Lane Hirabayashi was the inaugural Aratani Chair on Redress
By P.C. Staff
Following a battle with cancer, Lane Ryo Hirabayashi died on Aug. 8. He was 67.
Regarding the death of the UCLA professor emeritus and inaugural George and Sakaye Aratani Endowed Chair of the Japanese American Incarceration, Redress and Community, UCLA Asian American Studies Center director Karen Umemoto, in an email to the Pacific Citizen, wrote, “We mourn the passing of our dear friend and colleague Lane Hirabayashi, who left us too early in his productive life.”
Also in an email to the P.C., David Yoo, vice provost and professor of Asian American Studies and History at UCLA, wrote, “Professor Lane Hirabayashi will rightly be remembered for his wide-ranging and insightful scholarship and contributions to Japanese American studies, but informing and indeed infusing all of his work was a deep commitment to community-based partnerships grounded in the social movements that helped spawn the interdisciplinary fields of Asian American and ethnic studies.”
Hirabayashi’s path to his advanced scholarship on Japanese American and Asian American topics seems almost preordained: He was the son of Joanne and James A. Hirabayashi, an anthropologist who was also the first dean at San Francisco State University’s School of Ethnic Studies, and the nephew of Gordon Hirabayashi, whose challenge to WWII-era legal machinations targeting U.S. citizens of Japanese ancestry (and legal permanent residents then-barred from becoming U.S. citizens) reached the Supreme Court but lost, only to be revived again in the 1980s as one of three coram nobis cases.
Lane Hirabayashi grew up north of San Francisco with his younger sister, Jan. After high school, he earned his undergraduate degree from California State University, Sonoma, and later earned his master’s degree and Ph.D from the University of California, Berkeley.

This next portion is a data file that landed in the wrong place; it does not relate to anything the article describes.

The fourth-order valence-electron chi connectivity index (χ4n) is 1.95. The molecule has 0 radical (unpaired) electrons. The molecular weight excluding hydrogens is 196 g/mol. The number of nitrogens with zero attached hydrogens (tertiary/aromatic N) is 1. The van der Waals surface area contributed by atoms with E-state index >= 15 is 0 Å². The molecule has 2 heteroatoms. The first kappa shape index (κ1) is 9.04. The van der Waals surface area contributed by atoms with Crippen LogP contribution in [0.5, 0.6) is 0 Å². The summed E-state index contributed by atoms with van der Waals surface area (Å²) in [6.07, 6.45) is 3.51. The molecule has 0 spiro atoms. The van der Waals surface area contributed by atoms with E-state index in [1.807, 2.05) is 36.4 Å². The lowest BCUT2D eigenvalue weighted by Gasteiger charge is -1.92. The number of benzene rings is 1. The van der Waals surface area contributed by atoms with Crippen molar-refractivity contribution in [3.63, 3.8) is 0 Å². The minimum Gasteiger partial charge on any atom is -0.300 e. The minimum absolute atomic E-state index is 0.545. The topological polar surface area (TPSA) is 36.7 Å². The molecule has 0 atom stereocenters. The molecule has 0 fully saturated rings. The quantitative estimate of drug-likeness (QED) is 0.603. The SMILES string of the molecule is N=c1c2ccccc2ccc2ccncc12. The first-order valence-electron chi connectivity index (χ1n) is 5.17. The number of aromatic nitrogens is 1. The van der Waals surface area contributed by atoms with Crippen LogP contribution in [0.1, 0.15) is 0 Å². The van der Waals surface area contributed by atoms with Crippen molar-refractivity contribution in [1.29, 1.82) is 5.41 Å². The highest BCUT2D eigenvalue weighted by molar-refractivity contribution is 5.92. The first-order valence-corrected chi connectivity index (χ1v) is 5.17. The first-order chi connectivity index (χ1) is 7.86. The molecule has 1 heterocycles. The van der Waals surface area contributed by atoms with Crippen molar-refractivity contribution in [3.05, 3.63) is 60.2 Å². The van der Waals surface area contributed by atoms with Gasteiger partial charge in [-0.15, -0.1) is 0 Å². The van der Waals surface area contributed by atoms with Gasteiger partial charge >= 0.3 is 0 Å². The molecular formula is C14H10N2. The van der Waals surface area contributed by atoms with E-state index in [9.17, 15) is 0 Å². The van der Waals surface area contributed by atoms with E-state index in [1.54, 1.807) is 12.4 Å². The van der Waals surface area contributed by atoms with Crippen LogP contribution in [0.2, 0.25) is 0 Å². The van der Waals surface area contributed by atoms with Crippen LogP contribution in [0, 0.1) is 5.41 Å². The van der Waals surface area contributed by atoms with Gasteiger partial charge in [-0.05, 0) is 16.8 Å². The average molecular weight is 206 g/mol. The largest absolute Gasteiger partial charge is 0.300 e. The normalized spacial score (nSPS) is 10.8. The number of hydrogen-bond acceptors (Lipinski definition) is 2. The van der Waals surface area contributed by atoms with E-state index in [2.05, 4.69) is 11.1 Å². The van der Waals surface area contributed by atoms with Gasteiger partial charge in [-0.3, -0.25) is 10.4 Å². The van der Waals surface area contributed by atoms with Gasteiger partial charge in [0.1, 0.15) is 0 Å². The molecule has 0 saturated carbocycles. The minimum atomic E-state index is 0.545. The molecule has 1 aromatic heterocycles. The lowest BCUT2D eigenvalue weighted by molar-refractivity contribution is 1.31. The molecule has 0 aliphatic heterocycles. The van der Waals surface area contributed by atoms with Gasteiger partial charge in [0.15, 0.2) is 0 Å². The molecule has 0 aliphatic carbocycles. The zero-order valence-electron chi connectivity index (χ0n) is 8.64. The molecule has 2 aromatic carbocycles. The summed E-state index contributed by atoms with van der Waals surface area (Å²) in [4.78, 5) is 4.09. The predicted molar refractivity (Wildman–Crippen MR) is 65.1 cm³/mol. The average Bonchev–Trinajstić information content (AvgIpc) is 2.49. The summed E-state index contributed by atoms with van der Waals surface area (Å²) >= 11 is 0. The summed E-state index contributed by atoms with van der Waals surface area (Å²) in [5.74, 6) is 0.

His teaching career included stints at San Francisco State University, the University of Colorado at Boulder and the University of California, Riverside.
In October 2006, following a yearlong search, Hirabayashi was awarded the first George and Sakaye Aratani Chair on the Japanese American Internment, Redress and Community at UCLA’s Asian American Studies Department, a position funded by $500,000 from the Aratani Foundation.
Hirabayashi also served as UCLA’s Asian American Studies Department chair from 2007-10. After retiring from UCLA in June 2017, he was succeeded in the Aratani chair by Valerie Matsumoto, who paid tribute to her predecessor by writing in an online post, “Lane Hirabayashi was a valued friend and colleague — a prodigious scholar, teacher and activist, whose work and ideals were deeply rooted in family tradition.”
Among the works Hirabayashi worked on while ensconced at UCLA are 2008’s “Japanese American Resettlement Through the Lens: Hikaru Iwasaki and the WRA’s Photographic Section, 1943-1945,” for which he won the 2009 Asian/Pacific American Award for Literature; 2013’s “A Principled Stand: Gordon Hirabayashi v. the United States”; and 2018’s “NCRR: The Grassroots Struggle for Japanese American Redress and Reparations.” (See tinyurl.com/y5u6686j for a more in-depth listing of Hirabayashi’s works.)
In 2016, Hirabayashi also contributed to the Pacific Citizen article titled “Executive Order 9066 at 75: Will the Japanese American Experience Trump a Repeat of History?” (See tinyurl.com/yd6qm99q.)
Regarding his decades of scholarship, UCLA’s Umemoto added, “We are grateful for the chronicles of Japanese American World War II incarceration history and the important stories of human resistance and strife he gifted the many generations to come, but no words can capture the loss we feel knowing there were many more stories he still had to tell. May he be an example to us of a scholar who not only excelled in the scholarly world of academe, but who made such an indelible mark on the communities with whom he worked to promote public history.”
Referring to Hirabayashi’s contributions as an educator, UCLA’s Yoo added, “As a teacher, he mentored and influenced many students over the years, but his role as a teacher also extended to bringing people together through forums, a book series and numerous other projects, including several that I had the good fortune to collaborate with him on at UCLA. Professor Hirabayashi left us too soon, but his legacy will remain.”
When Hirabayashi retired from UCLA, he said: “I am grateful to both the Asian American Studies Center and Department for the opportunity to serve as the Aratani Endowed Chair at UCLA for the past decade. It’s been an honor. And I especially thank the Aratani family for their support of my varied AEC initiatives.”
Hirabayashi is survived by his wife, Marilyn Alquizola; sister, Jan; and his grandchildren.